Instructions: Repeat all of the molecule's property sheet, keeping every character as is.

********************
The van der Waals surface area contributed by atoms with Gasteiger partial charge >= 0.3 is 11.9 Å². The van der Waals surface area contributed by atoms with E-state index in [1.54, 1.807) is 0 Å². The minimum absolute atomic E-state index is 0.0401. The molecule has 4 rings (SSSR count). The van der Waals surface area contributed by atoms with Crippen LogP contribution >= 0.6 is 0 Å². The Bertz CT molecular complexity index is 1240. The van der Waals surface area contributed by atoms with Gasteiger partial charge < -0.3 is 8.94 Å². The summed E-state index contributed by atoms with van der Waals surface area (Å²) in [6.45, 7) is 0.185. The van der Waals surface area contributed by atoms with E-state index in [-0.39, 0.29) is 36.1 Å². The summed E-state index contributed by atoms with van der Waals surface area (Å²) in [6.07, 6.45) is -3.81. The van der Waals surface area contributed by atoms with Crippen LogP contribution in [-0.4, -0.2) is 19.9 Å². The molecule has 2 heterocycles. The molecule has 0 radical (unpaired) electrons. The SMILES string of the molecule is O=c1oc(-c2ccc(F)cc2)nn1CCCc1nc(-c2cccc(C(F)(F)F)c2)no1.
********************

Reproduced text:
The van der Waals surface area contributed by atoms with Gasteiger partial charge >= 0.3 is 11.9 Å². The van der Waals surface area contributed by atoms with E-state index in [1.54, 1.807) is 0 Å². The minimum absolute atomic E-state index is 0.0401. The molecule has 4 rings (SSSR count). The van der Waals surface area contributed by atoms with Crippen LogP contribution >= 0.6 is 0 Å². The Bertz CT molecular complexity index is 1240. The van der Waals surface area contributed by atoms with Gasteiger partial charge < -0.3 is 8.94 Å². The summed E-state index contributed by atoms with van der Waals surface area (Å²) in [6.45, 7) is 0.185. The van der Waals surface area contributed by atoms with E-state index in [-0.39, 0.29) is 36.1 Å². The summed E-state index contributed by atoms with van der Waals surface area (Å²) in [6.07, 6.45) is -3.81. The van der Waals surface area contributed by atoms with Crippen LogP contribution in [-0.4, -0.2) is 19.9 Å². The molecule has 2 heterocycles. The molecule has 0 radical (unpaired) electrons. The SMILES string of the molecule is O=c1oc(-c2ccc(F)cc2)nn1CCCc1nc(-c2cccc(C(F)(F)F)c2)no1.